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Best of Cancerwise 2012: Surviving Cancer

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Who is a cancer survivor? The American Cancer Society defines a survivor "as any person with cancer from the time of diagnosis on."

Today we celebrate three of our bloggers who have taught us what it means to be a cancer survivor.

Megan__cancer survivor_.JPGLife after cancer: The evidence of my disease

By Megan Silianoff

At the conclusion of my most recent CT scan, my doctor sat across from me and happily told me I had "no evidence of disease." It was news that millions of cancer patients dream of hearing. Yet for some reason, I didn't feel the overwhelming satisfaction you'd imagine.  

I was happy, sure. But I didn't pop any champagne nor did I high-five anyone on my way out of the hospital. (Though I did buy myself a Snickers bar and tip the valet guy an extra dollar.)

I love that phrase, though, "no evidence of disease," and have given it a lot of thought since my doctor used it. I've decided it's just not true.

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Adjusting to the new normal after cancer


By Ed Steger

Ed Steger_cancer survivor.JPGI have a new normal. It's the result of my cancer and the life-saving treatments of radiation, surgery and chemotherapy.

What's important to recognize is that I have lost a part of myself and with loss comes grief.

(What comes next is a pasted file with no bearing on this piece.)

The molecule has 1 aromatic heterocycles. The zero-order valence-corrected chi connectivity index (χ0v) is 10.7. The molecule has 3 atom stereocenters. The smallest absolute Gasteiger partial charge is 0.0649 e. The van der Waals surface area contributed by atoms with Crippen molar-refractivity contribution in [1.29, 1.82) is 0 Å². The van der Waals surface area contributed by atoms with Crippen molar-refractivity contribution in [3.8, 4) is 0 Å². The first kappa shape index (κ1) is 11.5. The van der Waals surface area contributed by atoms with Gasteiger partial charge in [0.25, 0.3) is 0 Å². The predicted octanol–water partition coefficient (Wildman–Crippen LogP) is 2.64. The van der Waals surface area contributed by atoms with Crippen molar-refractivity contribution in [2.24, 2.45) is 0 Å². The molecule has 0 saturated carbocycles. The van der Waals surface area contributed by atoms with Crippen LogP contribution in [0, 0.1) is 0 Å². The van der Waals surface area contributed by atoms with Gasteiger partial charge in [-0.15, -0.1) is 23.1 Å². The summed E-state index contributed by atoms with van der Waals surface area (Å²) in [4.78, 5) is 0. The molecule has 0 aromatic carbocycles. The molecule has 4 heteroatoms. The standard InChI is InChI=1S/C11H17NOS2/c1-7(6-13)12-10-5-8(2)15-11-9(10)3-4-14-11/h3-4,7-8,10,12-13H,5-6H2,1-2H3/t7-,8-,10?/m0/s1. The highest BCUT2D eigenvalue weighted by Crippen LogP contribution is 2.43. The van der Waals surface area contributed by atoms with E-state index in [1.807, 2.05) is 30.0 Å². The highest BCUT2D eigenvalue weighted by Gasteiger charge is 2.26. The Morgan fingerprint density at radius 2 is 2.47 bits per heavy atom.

There's a generally accepted model for grief that includes five stages: denial, anger, bargaining, depression and acceptance. These stages are not necessarily chronological or complete. But, understanding this loss/grief model helps me cope and move forward in this transition.

The transition has been difficult. It's a work in progress, which has taken place during six years and is still evolving.

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Cancer survivorship: My paradigm shift


cristina rodriguez cancer survivor.JPGBy Cristina Rodriguez

I shared in a previous blog entry that "I heart MD Anderson." Well, I'm saying it again, but this time with resounding emphasis and fervor: I heart MD Anderson!  

What epic event caused this sudden influx of "that loving" feeling?" The Anderson Network 24th Annual Cancer Survivorship Conference.

This two-day weekend event was exactly what the doctor ordered. It was food for my mind, my body, my soul and my spirit.  

It caused a much-needed paradigm shift in my brain -- an "a-ha moment," if you will. Oprah would be proud.

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